But much can be done to improve the situation. We know that injuries cluster early in the season. Creative match scheduling as well as preseason and early season strength and conditioning training are possible solutions that other rugby playing countries have already adopted.1 In addition, weight as well as age should be considered during squad selection. Many international bodies recognise the need to identify concussive injuries and prevent too early return to play,2 and such a policy is beginning to feature in junior play in the United Kingdom.

The tackle and scrum phases of the game have been recognised as injury hotspots and deserve safety initiatives of their own. Rigorous early training on tackling is one example. Consideration should be given to the non-contested scrum (as occurs in amateur rugby union in France and in rugby league generally). Meticulous refereeing is needed, with zero tolerance of dangerous infractions. The increased use of non-contact options such as touch rugby as a prelude to full contact training seems sensible, as does promoting this as an option for those who don’t want to participate in the contact game.

Although cases are difficult to identify retrospectively from hospital coding or emergency department data, the situation is not much better nationally. Proponents of the sport claim there is little evidence of excess risk in school age players. Key among these in the past have been the sport’s governing bodies, the implication being that the infrequency of reported serious injury equated to an acceptable risk of injury. Yet abundant anecdotal accounts suggest otherwise, and emerging work suggests a heavier burden of injury in the paediatric rugby population than was previously suggested.3 The situation is compounded by the sport occupying an exulted status among certain strata of British society. Public discussion shows an extreme polarisation of opinion, which impedes the development of any consensus.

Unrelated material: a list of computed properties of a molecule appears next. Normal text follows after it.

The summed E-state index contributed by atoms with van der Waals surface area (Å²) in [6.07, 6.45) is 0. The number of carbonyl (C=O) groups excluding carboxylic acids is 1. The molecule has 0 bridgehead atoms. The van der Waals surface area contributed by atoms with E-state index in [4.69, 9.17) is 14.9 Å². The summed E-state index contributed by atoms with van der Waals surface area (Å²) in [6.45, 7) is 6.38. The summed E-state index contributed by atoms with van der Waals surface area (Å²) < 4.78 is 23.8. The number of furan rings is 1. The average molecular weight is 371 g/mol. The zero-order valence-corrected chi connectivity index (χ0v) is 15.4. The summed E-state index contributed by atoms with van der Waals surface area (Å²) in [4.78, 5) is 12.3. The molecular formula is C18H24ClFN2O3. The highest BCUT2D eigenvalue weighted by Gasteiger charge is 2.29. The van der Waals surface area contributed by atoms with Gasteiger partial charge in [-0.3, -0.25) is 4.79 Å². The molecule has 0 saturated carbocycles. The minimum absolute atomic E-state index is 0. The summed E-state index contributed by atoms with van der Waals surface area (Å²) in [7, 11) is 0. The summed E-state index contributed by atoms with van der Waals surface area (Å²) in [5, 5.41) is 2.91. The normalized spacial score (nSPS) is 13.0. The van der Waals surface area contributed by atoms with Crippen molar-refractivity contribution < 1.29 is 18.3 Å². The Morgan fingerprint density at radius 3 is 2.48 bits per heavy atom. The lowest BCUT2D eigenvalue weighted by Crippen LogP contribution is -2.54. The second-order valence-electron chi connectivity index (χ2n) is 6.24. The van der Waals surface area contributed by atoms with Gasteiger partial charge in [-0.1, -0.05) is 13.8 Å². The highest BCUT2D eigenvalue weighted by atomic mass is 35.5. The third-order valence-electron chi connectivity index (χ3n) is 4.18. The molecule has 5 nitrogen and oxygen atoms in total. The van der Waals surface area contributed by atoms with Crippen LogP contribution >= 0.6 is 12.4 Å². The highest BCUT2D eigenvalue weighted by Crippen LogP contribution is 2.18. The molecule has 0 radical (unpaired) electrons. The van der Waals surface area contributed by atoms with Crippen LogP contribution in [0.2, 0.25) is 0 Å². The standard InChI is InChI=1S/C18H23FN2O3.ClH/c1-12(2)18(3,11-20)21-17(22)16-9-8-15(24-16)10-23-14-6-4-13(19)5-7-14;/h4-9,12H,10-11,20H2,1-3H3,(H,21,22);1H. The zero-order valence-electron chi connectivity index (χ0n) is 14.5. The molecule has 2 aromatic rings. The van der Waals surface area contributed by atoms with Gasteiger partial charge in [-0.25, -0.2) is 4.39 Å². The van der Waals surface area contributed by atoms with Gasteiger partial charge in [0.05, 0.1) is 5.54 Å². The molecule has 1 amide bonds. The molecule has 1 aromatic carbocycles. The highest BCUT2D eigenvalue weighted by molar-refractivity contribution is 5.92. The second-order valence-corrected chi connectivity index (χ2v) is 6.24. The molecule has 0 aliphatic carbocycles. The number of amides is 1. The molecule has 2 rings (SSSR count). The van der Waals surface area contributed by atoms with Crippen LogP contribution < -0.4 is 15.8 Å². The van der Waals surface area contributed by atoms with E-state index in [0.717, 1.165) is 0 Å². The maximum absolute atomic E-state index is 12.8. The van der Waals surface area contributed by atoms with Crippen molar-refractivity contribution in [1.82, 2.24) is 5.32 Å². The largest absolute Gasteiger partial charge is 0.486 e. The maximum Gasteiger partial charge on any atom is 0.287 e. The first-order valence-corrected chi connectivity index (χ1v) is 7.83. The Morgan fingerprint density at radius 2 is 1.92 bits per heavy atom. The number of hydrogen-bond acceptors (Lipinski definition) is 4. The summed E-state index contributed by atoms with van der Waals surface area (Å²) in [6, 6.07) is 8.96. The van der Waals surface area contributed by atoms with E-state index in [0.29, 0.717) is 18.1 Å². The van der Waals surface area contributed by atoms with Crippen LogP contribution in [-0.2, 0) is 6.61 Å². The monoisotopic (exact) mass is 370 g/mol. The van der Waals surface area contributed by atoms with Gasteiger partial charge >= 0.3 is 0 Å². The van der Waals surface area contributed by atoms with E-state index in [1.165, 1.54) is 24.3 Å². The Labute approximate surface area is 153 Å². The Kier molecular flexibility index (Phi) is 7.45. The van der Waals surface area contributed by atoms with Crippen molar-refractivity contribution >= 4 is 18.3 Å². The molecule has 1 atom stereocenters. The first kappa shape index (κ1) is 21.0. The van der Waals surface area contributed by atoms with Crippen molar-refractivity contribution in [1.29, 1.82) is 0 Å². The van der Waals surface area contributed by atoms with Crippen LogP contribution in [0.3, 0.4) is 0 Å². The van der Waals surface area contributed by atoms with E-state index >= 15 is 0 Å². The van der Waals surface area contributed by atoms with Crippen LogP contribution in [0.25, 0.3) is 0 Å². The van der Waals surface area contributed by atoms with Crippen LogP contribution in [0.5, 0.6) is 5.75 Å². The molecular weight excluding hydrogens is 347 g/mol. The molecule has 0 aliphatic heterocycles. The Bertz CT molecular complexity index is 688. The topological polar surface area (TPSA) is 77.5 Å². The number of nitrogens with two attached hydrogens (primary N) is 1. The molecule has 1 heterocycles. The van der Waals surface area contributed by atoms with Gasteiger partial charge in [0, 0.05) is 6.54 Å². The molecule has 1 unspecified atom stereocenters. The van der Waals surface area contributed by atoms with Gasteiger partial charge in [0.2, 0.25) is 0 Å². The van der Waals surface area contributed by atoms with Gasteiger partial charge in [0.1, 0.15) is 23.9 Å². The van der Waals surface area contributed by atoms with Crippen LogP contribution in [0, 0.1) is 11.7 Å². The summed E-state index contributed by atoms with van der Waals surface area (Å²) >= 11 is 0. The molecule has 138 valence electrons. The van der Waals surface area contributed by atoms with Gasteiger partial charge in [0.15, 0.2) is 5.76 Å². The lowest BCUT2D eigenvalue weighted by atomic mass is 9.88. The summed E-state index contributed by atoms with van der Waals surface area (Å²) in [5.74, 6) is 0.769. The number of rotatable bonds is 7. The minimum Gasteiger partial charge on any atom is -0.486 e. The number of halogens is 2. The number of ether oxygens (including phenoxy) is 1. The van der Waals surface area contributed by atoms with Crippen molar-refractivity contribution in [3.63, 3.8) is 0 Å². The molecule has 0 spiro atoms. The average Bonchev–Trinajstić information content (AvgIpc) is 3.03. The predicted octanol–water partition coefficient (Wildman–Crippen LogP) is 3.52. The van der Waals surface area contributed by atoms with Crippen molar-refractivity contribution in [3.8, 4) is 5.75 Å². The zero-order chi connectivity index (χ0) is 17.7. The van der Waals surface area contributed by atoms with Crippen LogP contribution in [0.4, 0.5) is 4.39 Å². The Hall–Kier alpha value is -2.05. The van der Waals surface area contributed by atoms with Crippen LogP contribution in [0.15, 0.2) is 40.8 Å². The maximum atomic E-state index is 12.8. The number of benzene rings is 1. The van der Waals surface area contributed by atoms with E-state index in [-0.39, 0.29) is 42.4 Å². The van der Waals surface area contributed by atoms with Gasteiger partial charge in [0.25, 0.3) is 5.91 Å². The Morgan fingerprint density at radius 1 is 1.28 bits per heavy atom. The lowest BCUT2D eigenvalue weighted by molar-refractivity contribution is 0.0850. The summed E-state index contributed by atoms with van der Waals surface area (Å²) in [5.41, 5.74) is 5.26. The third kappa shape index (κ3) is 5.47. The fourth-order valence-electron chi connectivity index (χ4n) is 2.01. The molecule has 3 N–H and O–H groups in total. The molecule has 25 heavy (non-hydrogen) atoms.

The fundamental impediment is the lack of any comprehensive, systematically acquired, and nationally coordinated dataset of injuries acquired during children’s rugby, and of the will to set one up. Initiatives such as the Rugby Football Union’s Community Rugby Surveillance Project (CRISP) are commendable steps in the right direction,4 although the project is yet to be widely implemented.

It is vital that schools, clubs, medical facilities, and, most importantly, regulatory bodies cooperate now to quantify the risks of junior rugby. The sports regulating body will need to play a key role in this, although the issues at stake justify national coordination as a public health initiative. Failure to do so will inhibit the development of rational policies around the sport, put junior players at risk, and may ultimately threaten the survival of rugby in its present form.

Notes

Cite this as: BMJ 2015;350:h26

Footnotes

  • Competing interests: I have read and understood BMJ policy on declaration of interests and declare the following interests: none.

  • Provenance and peer review: Commissioned; not externally peer reviewed.

  • Patient consent obtained.

References

View Abstract